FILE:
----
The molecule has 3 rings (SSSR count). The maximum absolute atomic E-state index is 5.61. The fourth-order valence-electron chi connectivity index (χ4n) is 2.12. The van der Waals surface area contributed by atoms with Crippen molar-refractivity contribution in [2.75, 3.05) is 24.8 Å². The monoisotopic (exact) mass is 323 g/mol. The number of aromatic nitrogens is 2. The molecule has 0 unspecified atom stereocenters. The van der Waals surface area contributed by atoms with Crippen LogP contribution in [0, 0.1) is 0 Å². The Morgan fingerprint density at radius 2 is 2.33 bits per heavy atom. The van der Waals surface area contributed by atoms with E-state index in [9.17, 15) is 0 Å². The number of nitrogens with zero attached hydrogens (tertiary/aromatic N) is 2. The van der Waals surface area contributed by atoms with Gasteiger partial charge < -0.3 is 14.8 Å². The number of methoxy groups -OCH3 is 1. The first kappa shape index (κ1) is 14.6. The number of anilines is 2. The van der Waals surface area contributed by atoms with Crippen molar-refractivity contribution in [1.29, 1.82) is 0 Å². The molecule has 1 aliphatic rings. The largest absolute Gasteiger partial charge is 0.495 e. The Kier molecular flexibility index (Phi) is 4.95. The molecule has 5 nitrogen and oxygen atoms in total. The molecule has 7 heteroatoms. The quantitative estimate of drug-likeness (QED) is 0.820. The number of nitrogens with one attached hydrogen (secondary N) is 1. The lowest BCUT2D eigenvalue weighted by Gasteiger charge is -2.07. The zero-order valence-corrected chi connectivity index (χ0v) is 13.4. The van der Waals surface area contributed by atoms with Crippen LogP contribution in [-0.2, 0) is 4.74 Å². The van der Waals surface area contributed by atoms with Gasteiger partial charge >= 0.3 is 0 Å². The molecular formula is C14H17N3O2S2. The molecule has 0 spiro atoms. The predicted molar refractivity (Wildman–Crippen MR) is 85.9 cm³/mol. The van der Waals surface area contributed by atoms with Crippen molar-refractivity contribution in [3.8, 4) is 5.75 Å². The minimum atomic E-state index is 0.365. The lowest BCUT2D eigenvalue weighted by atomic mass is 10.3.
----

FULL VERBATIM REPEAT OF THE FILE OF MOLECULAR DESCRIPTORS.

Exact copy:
The molecule has 3 rings (SSSR count). The maximum absolute atomic E-state index is 5.61. The fourth-order valence-electron chi connectivity index (χ4n) is 2.12. The van der Waals surface area contributed by atoms with Crippen molar-refractivity contribution in [2.75, 3.05) is 24.8 Å². The monoisotopic (exact) mass is 323 g/mol. The number of aromatic nitrogens is 2. The molecule has 0 unspecified atom stereocenters. The van der Waals surface area contributed by atoms with Crippen LogP contribution in [0, 0.1) is 0 Å². The Morgan fingerprint density at radius 2 is 2.33 bits per heavy atom. The van der Waals surface area contributed by atoms with E-state index in [9.17, 15) is 0 Å². The number of nitrogens with zero attached hydrogens (tertiary/aromatic N) is 2. The van der Waals surface area contributed by atoms with Gasteiger partial charge < -0.3 is 14.8 Å². The number of methoxy groups -OCH3 is 1. The first kappa shape index (κ1) is 14.6. The number of anilines is 2. The van der Waals surface area contributed by atoms with Crippen molar-refractivity contribution in [1.29, 1.82) is 0 Å². The molecule has 1 aliphatic rings. The largest absolute Gasteiger partial charge is 0.495 e. The Kier molecular flexibility index (Phi) is 4.95. The molecule has 5 nitrogen and oxygen atoms in total. The molecule has 7 heteroatoms. The quantitative estimate of drug-likeness (QED) is 0.820. The number of nitrogens with one attached hydrogen (secondary N) is 1. The lowest BCUT2D eigenvalue weighted by Gasteiger charge is -2.07. The zero-order valence-corrected chi connectivity index (χ0v) is 13.4. The van der Waals surface area contributed by atoms with Crippen LogP contribution in [-0.2, 0) is 4.74 Å². The van der Waals surface area contributed by atoms with Gasteiger partial charge >= 0.3 is 0 Å². The molecular formula is C14H17N3O2S2. The molecule has 0 spiro atoms. The predicted molar refractivity (Wildman–Crippen MR) is 85.9 cm³/mol. The van der Waals surface area contributed by atoms with Crippen molar-refractivity contribution in [3.8, 4) is 5.75 Å². The minimum atomic E-state index is 0.365. The lowest BCUT2D eigenvalue weighted by atomic mass is 10.3.